‘You can’t be a hurried person AND a loving person’06 Jan 2020, Posted by Monthly Blog, Work as Love in Action in
‘You can’t be a hurried person and be a loving person’.
Perhaps you might find that a bit too definite for your liking. Rather too black and white. But when I first heard someone say it, a large part of me stood to attention because I recognised a great deal of truth in it for myself.
It comes from John Mark Comer, a US pastor. Someone had sent me one of his podcasts and as someone who is neither religious nor great with podcasts, I could so easily have ignored it. I’m glad I didn’t because it shone a light into my relationship with time, my ability to be present, my commitment to what I say really matters to me as well as plenty of things I’d rather not admit to.
Unpacking this for myself, and in the context of my wider work with love and its place in our organisations and wider world, the following three things come up for me:
Some years ago, I spent 18 months on the Teacher Training programme for the Hoffman Process, a deep-dive 7-day immersion into how our past shapes our future and what choices we might make about that. The programme touches on addiction and we used Melody Beattie’s definition of ‘the use of a substance or behaviour to escape an intolerable reality’. Naturally the focus is on what substance or behaviour do you have an addictive relationship with but also what are we trying to escape or avoid when we turn to that.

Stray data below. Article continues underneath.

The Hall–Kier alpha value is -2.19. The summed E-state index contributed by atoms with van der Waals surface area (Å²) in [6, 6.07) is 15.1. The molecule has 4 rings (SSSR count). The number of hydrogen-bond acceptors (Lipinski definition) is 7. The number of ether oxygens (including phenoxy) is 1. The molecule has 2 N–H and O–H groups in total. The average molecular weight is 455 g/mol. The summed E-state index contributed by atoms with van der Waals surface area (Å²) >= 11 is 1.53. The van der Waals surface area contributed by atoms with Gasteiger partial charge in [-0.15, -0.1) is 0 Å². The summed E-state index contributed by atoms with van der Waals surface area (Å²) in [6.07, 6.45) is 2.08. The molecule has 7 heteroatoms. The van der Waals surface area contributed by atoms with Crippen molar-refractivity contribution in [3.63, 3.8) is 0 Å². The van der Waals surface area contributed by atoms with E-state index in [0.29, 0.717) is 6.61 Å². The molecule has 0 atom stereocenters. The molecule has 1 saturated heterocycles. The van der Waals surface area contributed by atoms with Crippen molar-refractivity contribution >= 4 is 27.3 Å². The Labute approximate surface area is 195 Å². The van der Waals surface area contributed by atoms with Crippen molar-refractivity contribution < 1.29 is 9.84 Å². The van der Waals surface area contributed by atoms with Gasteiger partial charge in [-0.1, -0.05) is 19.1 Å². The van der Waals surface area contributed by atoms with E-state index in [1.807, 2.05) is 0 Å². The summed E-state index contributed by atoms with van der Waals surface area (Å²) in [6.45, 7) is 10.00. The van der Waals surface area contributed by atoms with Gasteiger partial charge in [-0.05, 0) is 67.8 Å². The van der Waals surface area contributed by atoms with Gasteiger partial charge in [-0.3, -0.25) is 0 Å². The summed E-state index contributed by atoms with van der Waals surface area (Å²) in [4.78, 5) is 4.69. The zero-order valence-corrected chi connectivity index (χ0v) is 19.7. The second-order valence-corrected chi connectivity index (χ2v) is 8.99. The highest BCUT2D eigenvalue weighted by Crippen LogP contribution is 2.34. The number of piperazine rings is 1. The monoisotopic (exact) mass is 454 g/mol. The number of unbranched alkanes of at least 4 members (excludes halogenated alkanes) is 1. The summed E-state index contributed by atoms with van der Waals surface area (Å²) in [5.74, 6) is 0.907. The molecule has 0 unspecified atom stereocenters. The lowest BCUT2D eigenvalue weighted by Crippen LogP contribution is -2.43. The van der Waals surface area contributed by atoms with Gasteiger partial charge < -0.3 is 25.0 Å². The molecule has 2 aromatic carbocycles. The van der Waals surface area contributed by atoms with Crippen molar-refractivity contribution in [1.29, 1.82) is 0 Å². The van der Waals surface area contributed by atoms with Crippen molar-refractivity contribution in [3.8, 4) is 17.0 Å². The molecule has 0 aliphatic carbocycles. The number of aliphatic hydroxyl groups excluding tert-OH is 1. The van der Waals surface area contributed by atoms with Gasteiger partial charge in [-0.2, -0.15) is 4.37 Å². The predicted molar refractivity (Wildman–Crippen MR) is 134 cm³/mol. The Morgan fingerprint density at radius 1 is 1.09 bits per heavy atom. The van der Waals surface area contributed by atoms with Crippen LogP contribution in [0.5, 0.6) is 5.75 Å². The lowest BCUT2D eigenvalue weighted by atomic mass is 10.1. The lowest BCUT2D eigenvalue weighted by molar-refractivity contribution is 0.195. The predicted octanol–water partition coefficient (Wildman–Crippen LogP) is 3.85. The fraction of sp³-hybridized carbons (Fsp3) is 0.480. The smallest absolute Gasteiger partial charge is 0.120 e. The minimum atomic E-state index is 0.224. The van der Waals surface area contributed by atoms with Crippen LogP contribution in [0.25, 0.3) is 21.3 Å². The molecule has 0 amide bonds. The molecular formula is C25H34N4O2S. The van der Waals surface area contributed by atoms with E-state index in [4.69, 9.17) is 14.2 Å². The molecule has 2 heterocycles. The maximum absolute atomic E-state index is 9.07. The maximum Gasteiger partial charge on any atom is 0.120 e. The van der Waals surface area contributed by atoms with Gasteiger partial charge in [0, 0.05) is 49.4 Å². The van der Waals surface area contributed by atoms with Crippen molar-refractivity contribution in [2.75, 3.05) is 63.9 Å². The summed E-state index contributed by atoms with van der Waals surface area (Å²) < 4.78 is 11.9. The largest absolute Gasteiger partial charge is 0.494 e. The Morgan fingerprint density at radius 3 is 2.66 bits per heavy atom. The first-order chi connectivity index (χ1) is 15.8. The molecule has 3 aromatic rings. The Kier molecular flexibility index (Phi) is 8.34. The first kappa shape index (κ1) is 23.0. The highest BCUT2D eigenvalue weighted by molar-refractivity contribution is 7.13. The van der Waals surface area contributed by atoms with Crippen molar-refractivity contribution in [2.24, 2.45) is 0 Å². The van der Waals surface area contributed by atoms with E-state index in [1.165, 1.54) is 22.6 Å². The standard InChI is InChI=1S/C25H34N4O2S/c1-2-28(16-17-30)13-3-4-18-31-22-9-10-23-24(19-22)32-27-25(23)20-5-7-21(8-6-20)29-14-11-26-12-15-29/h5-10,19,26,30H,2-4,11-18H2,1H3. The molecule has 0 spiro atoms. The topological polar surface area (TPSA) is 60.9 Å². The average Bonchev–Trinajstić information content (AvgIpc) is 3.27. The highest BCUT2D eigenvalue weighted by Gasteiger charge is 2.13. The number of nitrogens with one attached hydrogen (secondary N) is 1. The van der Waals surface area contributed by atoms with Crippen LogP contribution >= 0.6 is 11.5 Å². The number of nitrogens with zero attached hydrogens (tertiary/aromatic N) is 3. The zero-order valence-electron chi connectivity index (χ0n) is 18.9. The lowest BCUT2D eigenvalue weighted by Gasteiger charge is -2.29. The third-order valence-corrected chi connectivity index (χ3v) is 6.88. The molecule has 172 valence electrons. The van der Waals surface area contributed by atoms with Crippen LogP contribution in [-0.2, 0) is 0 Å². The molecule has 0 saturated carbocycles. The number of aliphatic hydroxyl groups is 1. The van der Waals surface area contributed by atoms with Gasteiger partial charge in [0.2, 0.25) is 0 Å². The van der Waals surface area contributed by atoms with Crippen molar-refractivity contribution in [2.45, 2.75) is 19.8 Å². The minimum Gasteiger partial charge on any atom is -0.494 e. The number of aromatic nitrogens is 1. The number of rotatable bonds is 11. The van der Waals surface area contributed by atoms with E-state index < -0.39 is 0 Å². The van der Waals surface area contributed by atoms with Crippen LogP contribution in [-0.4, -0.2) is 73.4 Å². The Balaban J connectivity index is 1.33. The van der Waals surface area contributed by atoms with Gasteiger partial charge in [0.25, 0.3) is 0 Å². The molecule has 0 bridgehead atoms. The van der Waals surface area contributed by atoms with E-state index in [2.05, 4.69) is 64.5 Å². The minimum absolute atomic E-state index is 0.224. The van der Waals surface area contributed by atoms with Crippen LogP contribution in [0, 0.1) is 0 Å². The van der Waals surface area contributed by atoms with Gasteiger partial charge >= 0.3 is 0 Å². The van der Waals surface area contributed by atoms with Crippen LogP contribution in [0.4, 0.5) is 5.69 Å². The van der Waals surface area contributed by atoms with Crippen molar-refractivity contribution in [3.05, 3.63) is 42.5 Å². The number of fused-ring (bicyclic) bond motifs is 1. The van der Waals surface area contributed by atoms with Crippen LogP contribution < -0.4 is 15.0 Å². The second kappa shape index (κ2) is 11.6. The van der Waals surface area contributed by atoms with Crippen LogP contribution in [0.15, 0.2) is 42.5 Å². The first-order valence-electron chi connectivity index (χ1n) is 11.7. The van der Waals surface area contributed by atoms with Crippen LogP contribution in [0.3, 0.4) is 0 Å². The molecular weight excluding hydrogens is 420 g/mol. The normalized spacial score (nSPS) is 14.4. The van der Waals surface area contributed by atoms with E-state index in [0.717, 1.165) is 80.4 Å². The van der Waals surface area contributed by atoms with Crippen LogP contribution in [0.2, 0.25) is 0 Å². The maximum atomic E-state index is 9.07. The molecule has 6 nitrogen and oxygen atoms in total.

So is hurrying an addiction for me? In part my hurrying is a habit that I’ve got into and I’m just on automatic pilot. It’s also partly self-importance and superiority because ‘I’m really busy’ proves my self-worth (right?). It’s also part of an acute and often problematic impatience that I have known in myself for many years.
But yes, I also recognise it as an addiction, something that I use to escape something difficult, unfamiliar, intolerable. It’s there as a defence against something. It’s a familiar phrase, in the world of the psychodynamic to say ‘everything is a defence against anxiety’. And one of the reasons I’m ok to describe it as an addiction is that only I know the force of it in my life, only I know how much discomfort and struggle I experience when I am asked (or when I try) to slow down.
I also know that it’s one of the key things that creates a block to love. I’ve written about some of my blocks to love in a previous blog, but I’d put hurrying as one of my primary ones.